Many mythological characters inhabit Serrano’s art, including Thunderbird, the supernatural messenger from the spiritual realm to the physical. He is featured in a beautiful, brightly painted ceremonial mask. Other masks represents Raven, crafty and creative, who gets into a lot of trouble but is also smart and wise; and Wolf, the protector, who is delicate and calm but at the same time a ­fierce leader.

Carvings of two wooden feathers tell of the mythical Eagle with large feathers that pulled o‑ the top of a cedar tree. He carried it to the top of a mountain and all sorts of birds dwelt in the tree. Serrano’s 6-by-3-foot Eagle Song Carrier carving has a place of honor as a backdrop in the Taholah Tribal Council Chambers. Eagle is a knowledge keeper. A carving of Eagle’s image was traditionally carried in ceremonies.

The wood carving Salmon Run is a 5-foot-diameter circular relief depicting the life cycle of the salmon with a creator mask in the center. This carving depicts a magni­fied version of a spindle. Traditionally everyday objects such as spindles, baskets, boxes, combs, spoons, and paddles were beautifully decorated in Quinault culture and imbued with spiritual significance. Each shape, each figure has a name and a story connecting everyday objects with the spiritual world, Serrano says.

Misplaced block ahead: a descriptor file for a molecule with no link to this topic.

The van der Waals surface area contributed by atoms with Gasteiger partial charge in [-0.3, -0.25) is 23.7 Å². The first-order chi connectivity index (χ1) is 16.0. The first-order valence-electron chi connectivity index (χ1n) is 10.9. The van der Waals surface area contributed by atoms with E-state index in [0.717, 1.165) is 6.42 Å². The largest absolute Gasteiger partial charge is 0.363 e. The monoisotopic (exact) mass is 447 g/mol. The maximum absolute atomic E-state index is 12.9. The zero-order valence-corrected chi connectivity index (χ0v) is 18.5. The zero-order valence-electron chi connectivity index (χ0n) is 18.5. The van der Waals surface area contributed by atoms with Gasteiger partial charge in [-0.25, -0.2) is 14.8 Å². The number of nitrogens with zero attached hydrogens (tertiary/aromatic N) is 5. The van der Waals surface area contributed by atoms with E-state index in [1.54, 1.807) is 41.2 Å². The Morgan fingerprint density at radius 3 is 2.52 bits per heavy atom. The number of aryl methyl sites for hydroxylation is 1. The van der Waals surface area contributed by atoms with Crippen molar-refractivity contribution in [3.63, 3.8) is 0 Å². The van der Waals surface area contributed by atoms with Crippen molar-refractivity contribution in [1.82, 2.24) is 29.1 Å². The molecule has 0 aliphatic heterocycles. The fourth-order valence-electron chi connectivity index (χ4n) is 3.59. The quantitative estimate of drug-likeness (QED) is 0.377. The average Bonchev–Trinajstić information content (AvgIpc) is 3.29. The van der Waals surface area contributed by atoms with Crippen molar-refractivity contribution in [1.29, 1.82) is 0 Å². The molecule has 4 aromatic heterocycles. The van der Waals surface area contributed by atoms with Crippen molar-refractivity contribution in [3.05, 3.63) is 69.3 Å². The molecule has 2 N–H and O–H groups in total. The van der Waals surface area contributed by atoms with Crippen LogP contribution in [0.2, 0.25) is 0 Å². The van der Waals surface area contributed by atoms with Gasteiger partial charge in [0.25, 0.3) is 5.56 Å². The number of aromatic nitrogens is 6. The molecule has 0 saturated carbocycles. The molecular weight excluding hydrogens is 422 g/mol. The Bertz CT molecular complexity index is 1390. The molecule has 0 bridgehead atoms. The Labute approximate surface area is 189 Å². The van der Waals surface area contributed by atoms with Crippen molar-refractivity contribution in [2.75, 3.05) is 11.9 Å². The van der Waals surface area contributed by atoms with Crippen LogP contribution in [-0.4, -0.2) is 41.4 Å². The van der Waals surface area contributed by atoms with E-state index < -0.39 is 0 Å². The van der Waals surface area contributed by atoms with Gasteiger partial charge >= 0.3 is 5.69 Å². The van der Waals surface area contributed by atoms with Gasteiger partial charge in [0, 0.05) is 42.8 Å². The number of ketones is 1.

“Art is sacred,” declares Serrano. As a Christian, he is trying to show the tribe how Christianity and indigenous beliefs come together. “God spoke to us in different ways in the early times,” he explains. “He spoke in legends.” Not everybody in the tribe agrees with him, but they respect his beliefs.

Serrano has been proli­fic in his art since he returned to Taholah.

His work has been recognized at home and beyond. A selection is on exhibit in the Quinault Cultural Center, 807 5th Ave., in Taholah. From his strong foundation in traditional design, Serrano has taken his art into the modern world, creating promotional designs for events and organizations.

In 2018, he won a contest designing a logo for the Food Sovereignty Coalition, a group of 43 tribes promoting traditional foods. In the same year, Serrano was proud to collaborate with another Quinault tribal member on a commission for the Tribal Tales Exhibition at the Seattle Children’s Museum. He illustrated a story written by storyteller Harvest Moon, titled “Dog Legend,” creating a giant single-page vector graphic cartoon. The story was hung in a case of Plexiglas for children to read and touch.